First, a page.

In the past I was a huge fan of all things ambient. Spending many an hour listening to albums by such artists as Pete Namlook, the Irresistible Force, The Orb and the likes. It’s been a long time since I delved back into the world of ambient music and I have to say that Music For Real Airports is a perfect place to revisit the genre. The album itself takes you on a journey, compelling you to listen from start to finish (something that seems to have been lost in this digital world of mp3’s and play-lists, something I really miss), it does credit to The Black Dog that they have managed to create such a voyage within this album.
The album was created from some 200 hours of field recordings captured during touring. And you can hear the ambient textures as a back drop to subtle electronic melodies and beats. This album really does capture the experience of modern day air travel, with moments of anxiety and elements of the mundane (not that the music is mundane, but it invokes the feeling of waiting and the drudgery with in a terminal).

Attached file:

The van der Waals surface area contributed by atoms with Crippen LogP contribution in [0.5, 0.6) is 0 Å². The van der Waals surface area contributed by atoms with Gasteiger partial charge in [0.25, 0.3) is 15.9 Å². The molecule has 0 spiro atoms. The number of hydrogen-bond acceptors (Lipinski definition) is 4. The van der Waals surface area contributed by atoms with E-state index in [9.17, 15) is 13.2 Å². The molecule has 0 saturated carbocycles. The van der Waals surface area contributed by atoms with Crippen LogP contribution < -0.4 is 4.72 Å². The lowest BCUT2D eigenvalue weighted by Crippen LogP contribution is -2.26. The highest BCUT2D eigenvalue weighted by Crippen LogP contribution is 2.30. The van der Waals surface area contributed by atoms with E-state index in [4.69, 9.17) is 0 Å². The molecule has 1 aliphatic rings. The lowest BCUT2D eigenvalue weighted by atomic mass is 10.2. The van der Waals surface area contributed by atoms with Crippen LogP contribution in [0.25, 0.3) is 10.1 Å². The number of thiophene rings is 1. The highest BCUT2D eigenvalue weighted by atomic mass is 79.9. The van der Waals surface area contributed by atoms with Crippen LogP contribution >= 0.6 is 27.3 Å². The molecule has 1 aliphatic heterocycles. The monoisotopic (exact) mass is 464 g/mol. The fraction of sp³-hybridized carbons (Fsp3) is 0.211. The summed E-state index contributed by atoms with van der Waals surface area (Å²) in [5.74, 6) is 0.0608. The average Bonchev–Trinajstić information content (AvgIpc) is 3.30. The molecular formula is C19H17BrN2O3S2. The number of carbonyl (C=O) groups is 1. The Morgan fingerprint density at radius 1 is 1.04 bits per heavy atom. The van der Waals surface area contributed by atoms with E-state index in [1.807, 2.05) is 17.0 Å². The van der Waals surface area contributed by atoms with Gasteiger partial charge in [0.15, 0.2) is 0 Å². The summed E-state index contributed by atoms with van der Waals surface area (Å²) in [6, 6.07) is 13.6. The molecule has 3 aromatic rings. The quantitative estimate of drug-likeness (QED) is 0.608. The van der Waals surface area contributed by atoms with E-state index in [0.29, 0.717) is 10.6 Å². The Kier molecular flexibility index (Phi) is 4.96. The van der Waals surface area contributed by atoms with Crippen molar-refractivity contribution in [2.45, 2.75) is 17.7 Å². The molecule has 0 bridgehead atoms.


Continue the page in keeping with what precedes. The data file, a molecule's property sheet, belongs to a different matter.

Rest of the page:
Because the album is mixed continuously, there are no breaks between the tracks – to some extent it doesn’t really matter about the track titles themselves (but if you check them you’ll see they outline a journey in itself from start to finish, with titles such as – M1, Passport Control, Strip Light Hate and finishing back at the Business Car Park), one track that really captured my attention, even sending tingles down my spine, was Delay 9. This track stands out with it’s melodies and it’s melancholy it ticked all the right boxes for me when it comes to emotional content within music.
I’ll leave the commentary with regards to the comparison with Eno’s 70’s album, Music for Airports, as plenty of other blogs and reviews have done this. For those who love electronic music go buy this album. I look forward to trying to catch one of the live shows.